Birth of Ganesha The Elephant Headed God
Throughout the world there are many people who are interested in the amazing Lord Shiva. This popularity has given rise to a very keen interest in Shiva and his family. Shiva is a god who balances both the life of an ascetic and that of a married man with children, very well. Through meditation he has found the power to destroy ego and bring balance to his life, that is filled with dichotomies.
As a householder, Shiva has two wives, Sati and Parvati, and two sons, Ganesha and Skanda or Kartikeya. Of the two sons, Ganesha is the most popular. In fact, Ganesha is easily one of the most popular gods from the Hindu pantheon. He is very easily identified due to the fact that he has the head of an elephant. He is one of the five prime deities of the Hindu pantheon- a group that includes Surya, Vishnu, Shiva and Shakti (Durga). Lord Ganesha is worshipped across the world as “Remover of Obstacles”. He is also known as the “Lord of Beginnings” and the “Lord of Obstacles”. His name is uttered at the beginning of every prayer no matter which god is being worshipped. He is also the god every businessman will pray to prior to undertaking any new enterprise.
Ganesha however was not always this popular. While he has been around since pre-Vedic times, it was only during the era of The Guptas that he started to gain popularity and had soon become one of the most widely worshiped gods in the Hindu Pantheon. Before his rise in popularity, his brother Kartikeya was the one who was worshipped throughout North and South India. With Kartikeya’s loss in popularity came Ganesha’s rise to prominence.
While there have been many stories told and written about the great god Ganesha, it is his birth that has always been the topic of much scholarly debate. There are numerous mentions about Ganesha’s birth in the sacred Hindu texts, but each story has a different account of his birth.
One of the most famous and widely accepted stories of Ganesha’s birth, which is also mentioned in the Shiva Puranas, is the one of Parvati creating Ganesha from the dirt of her body. According to many legends, after Shiva married his second consort, the goddess Parvati, in great pomp and celebration, they made their home in Mount Kailash. All was great in the beginning. But after a time, Shiva went back to his ascetic ways and started disappearing off to his secluded cave in the mountains to meditate. Parvati was very unhappy with this. After all who would like to be left all alone with no one to love or give company? Tired of being left alone again and again, the goddess Parvati desperately wanted a child. She pleaded with Shiva over and over but he refused to have any children. Shiva liked his life as an ascetic and refused to have any material or emotional attachments that would distract him from his intense meditation. Shiva knew that having a child with Parvati would change all that. But Parvati, who was lonely and longed for some company would not listen, she cried and cried but to no avail. On this one topic Shiva refused to give in.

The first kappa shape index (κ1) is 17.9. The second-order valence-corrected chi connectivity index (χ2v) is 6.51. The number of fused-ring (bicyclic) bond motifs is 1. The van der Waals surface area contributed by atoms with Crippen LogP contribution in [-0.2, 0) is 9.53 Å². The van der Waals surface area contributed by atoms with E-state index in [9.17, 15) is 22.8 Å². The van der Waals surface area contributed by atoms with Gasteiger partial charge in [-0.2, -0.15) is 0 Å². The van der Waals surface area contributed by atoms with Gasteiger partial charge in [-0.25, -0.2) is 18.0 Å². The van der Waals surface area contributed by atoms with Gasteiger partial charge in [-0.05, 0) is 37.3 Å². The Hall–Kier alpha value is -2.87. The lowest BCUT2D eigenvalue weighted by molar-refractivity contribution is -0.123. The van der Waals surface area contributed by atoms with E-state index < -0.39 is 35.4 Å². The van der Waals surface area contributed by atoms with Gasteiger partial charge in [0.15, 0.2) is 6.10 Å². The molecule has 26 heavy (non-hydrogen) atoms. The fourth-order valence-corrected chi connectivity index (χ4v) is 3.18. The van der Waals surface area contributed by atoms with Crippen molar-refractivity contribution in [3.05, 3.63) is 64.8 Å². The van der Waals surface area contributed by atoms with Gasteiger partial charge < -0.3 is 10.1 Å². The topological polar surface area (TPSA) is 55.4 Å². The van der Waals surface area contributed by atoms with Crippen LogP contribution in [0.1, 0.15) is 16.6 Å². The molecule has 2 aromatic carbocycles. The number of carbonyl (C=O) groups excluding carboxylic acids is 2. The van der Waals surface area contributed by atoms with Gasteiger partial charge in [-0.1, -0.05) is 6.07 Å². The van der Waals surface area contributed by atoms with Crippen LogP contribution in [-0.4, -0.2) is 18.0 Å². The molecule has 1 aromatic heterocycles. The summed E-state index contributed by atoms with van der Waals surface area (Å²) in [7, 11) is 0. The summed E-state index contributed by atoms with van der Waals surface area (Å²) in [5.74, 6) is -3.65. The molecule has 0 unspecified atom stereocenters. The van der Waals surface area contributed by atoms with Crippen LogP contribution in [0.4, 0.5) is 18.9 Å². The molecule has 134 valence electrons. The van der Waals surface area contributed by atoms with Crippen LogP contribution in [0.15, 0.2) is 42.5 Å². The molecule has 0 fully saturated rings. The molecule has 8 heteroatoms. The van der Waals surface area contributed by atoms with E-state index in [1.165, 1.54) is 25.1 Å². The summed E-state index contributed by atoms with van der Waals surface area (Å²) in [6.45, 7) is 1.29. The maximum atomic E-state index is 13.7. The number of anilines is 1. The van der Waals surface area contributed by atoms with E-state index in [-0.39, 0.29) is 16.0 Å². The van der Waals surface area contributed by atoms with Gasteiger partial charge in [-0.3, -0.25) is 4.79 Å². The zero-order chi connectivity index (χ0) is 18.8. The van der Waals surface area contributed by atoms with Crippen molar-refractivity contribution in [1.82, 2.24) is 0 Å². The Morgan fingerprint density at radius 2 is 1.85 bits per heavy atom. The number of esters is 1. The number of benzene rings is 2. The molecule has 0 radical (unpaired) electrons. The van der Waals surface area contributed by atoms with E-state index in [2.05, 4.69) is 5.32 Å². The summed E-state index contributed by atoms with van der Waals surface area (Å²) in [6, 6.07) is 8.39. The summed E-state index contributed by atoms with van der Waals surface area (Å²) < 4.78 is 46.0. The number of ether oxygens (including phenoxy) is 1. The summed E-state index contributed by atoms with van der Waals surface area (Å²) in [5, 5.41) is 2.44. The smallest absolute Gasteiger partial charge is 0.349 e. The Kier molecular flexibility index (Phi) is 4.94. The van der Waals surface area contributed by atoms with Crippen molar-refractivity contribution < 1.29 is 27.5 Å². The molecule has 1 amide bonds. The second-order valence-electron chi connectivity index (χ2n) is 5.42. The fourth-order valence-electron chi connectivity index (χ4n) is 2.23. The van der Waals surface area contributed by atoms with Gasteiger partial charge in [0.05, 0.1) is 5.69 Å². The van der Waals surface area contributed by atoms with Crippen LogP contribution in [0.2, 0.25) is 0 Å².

video source: Youtube
Once when Shiva had done his disappearing act again, Parvati wanted to take a bath.
Wanting to make sure she would not be disturbed during her bath, she took a bit of the turmeric paste that she had rubbed all over her body and created an idol of a boy from it and brought it to life. She instructed the boy no matter what happens, her bath was not to be interrupted. Then she went in for a long and leisurely bath. While she was bathing, her husband, the great lord Shiva, came back from meditation in his cave on the mountains. Upon realizing that his wife was in the bath-house he went to greet her. He was surprised to see an unknown boy standing at the entrance to her bath. When he tried to go in, this young boy refused to let him enter. Over and over Shiva tried and over and over the boy refused. Finally, in a fit of rage, Shiva took up his trishul and with one mighty sweep he chopped off the boy’s head. Hearing the racket outside her bath-house Parvati came to see what had happened. On seeing the headless torso of her son, she broke down and grew inconsolable. Not knowing what to do, but wanting to pacify his beloved wife, Shiva sent his Ganas or attendants to fetch the head of the first living thing the say whose head is pointing in a Northerly direction. Soon the Ganas returned with the head of an elephant, which Shiva attached to the lifeless torso of his son and gave him life. To placate his wife even further, Shiva made his elephant headed son the leader of his Ganas. Thus, Ganapati was born. Ganapati is another name for lord Ganesha where Gana means attendants and Pati means lord ie. Lord of the Ganas. He also bestowed upon Ganesha the boon that before every new venture and every prayer, people would always invoke the name of lord Ganesha first and foremost.
Parvati and Sati
Another less popular story of lord Ganesha’s birth as written in the Brahma Vaivarta Purana. Eager to have a son, Parvati decided that she would keep a year-long fast to appease lord Vishnu. At the end of her fast lord Vishnu was duly appeased and gave her the boon of a son. In some stories, the son is a reincarnation of lord Krishna, another prominent Hindu deity. On the joyous occasion of the birth of their son, whom they named Ganesha, Shiva and Parvati invited all the gods to their abode in Mount Kailash to look upon the baby. While all the gods bestowed the young lord Ganesha with gifts, there was one god who refused to look at the child. This was the god Shani, son of the god Surya. The gaze of Shani is said to cast a bad omen on which it is directed. So Shani had a very good reason to not look at Ganesha. But Parvati insisted that Shani must look at the face of his ‘nephew’. Very reluctantly, Shani finally agreed and cast a quick look towards the young lord Ganesha. Almost immediately the child’s head fell off, in some stories it turns to ashes. Parvati was devastated and it was lord Vishnu who came to her rescue. In one quick movement, he had mounted his vahana and had gone to fetch a replacement head. Returning with the head of a young elephant he had found of the banks of a river, lord Vishnu placed the head on the lifeless torso of the boy. The boy was brought back to life to the joy and utmost relief of both Shiva and Parvati. And so the naughty, fun loving god Ganesha was born.